The Israelites have a very ancient tradition of wisdom literature that goes back at least to the time of King Solomon who became king in 970 BC. In comparison Ancient Greece and Athens only started to rise to power after 478 BC. Greek philosophy only took root with Socrates (470-399 BC), Plato (428-348 BC) and Aristotle (384-322 BC). Thus, while Biblical wisdom goes back to the 10th century BC, Greek philosophy only goes back to the 5th and 4th century BC.
The Greek philosophers were Theists who believed in One God, although not necessarily in a personal way. None-the-less light seems to have gone out of Judaism to pagans, rather than from pagans to Judaism.
The wisdom books of the Bible include Ecclesiastes and Proverbs written by King Solomon. He probably wrote these books of wisdom later in life as a reflection, while he wrote the poetry of love in Song of Songs when younger.
The Apocryphal book Sirach or Ecclesiasticus is mainly a book of wisdom. It was written by Yeshua ben Sira, the grandson of Eleazar a great teacher of the Law who was martyred aged 90. The wisdom part of it dates to about 180-175 BC, while the historical part dates to after 134 BC.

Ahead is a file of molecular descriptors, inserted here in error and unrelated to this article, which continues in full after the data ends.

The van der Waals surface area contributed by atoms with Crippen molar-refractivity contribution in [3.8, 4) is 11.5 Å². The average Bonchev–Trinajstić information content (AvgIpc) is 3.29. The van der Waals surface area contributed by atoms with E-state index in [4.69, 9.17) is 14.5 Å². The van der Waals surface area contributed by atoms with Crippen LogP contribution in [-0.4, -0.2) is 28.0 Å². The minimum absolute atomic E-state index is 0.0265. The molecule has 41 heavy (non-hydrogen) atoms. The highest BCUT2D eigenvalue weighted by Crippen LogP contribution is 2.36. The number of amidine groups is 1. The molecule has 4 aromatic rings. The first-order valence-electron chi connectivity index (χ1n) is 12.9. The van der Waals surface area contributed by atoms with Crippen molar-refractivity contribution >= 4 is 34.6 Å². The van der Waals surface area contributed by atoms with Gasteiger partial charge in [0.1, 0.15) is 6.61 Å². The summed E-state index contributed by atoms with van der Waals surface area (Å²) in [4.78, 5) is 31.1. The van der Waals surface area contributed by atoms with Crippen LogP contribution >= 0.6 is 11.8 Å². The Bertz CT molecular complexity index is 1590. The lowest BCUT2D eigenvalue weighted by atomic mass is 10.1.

The book of Sirach affirms that wisdom comes from God. It gives sound advice on how to live an upright life. It speaks of the creation of wisdom by God. It speaks of the marvelous works of God’s wisdom. The author explains that all things have a purpose, and both good and evil serve a purpose and can be used by God.
Sirach was originally written in Hebrew.
The Wisdom of Solomon is the final book of the Apocrypha possibly written by Aristobulus teacher of King Ptolemy in Egypt after 116 BC.
The Wisdom of Solomon attempts to summarize the wisdom of King Solomon but was written nearly a thousand years after Solomon lived. It attempts to express faith in a way adapted to Greek culture, for Hellenized Jews. Some have said the text is based on Plato. The book of Wisdom is like Sirach, but not the same. The reader is encouraged to seek ‘lady wisdom’.